24.10 • Spectroscopy of Amines
Primary and secondary amines can be identified by a characteristic N–H stretching absorption in the 3300 to 3500 cm–1 range of the IR spectrum. Alcohols also absorb in this range (Section 17.11), but amine absorption bands are generally sharper and less intense than hydroxyl bands. Primary amines show a pair of bands at about 3350 and 3450 cm–1 from the symmetric and asymmetric stretching modes, and secondary amines show a single band at 3350 cm–1. Tertiary amines have no absorption in this region because they have no N–H bonds. Figure 24.9 recalls the IR spectrum of cyclohexylamine from Section 12.8.
Nuclear Magnetic Resonance Spectroscopy
Amines are difficult to identify solely by 1H NMR spectroscopy because N–H hydrogens tend to appear as broad signals without clear-cut coupling to neighboring C–H hydrogens. As with O–H absorptions (Section 17.11), amine N–H absorptions can appear over a wide range and are best identified by adding a small amount of D2O to the sample. Exchange of N–D for N–H occurs, and the N–H signal disappears from the NMR spectrum.
Hydrogens on the carbon next to nitrogen are deshielded because of the electron-withdrawing effect of the nitrogen, and they therefore absorb further downfield than alkane hydrogens. N-Methyl groups are particularly distinctive because they absorb as a sharp three-proton singlet at 2.2 to 2.6 δ. This N-methyl resonance at 2.42 δ is easily seen in the 1H NMR spectrum of N-methylcyclohexylamine (Figure 24.10).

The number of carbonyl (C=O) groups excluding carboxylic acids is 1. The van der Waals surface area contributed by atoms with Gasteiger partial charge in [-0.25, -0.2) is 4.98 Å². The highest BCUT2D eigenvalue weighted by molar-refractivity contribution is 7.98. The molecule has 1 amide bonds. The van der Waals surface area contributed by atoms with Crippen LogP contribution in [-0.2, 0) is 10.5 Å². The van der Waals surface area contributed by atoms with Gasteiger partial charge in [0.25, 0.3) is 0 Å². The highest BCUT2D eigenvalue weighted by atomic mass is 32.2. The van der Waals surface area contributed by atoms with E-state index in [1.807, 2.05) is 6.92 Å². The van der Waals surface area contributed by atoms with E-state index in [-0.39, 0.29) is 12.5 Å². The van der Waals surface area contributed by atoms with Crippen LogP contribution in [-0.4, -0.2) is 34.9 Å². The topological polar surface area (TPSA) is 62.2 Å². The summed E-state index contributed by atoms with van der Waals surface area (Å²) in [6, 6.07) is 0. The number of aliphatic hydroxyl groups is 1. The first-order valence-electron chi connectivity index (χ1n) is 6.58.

Carbons next to amine nitrogens are slightly deshielded in the 13C NMR spectrum and absorb about 20 ppm downfield from where they would absorb in an alkane of similar structure. In N-methylcyclohexylamine, for example, the ring carbon to which nitrogen is attached absorbs at a position 24 ppm downfield from any other ring carbon.
The nitrogen rule of mass spectrometry says that a compound with an odd number of nitrogen atoms has an odd-numbered molecular weight. Thus, the presence of nitrogen in a molecule is detected simply by observing its mass spectrum. An odd-numbered molecular ion usually means that the unknown compound has one or three nitrogen atoms, and an even-numbered molecular ion usually means that a compound has either zero or two nitrogen atoms. The logic behind the rule derives from the fact that nitrogen is trivalent, thus requiring an odd number of hydrogen atoms. For example, morphine has the formula C17H19NO3 and a molecular weight of 285 amu.
Alkylamines undergo a characteristic α cleavage in the mass spectrometer, similar to the cleavage observed for alcohols (Section 17.11). C–C bond nearest the nitrogen atom is broken, yielding an alkyl radical and a resonance-stabilized, nitrogen-containing cation.
As an example, the mass spectrum of N-ethylpropylamine shown in Figure 24.11 has peaks at m/z = 58 and m/z = 72, corresponding to the two possible modes of α cleavage.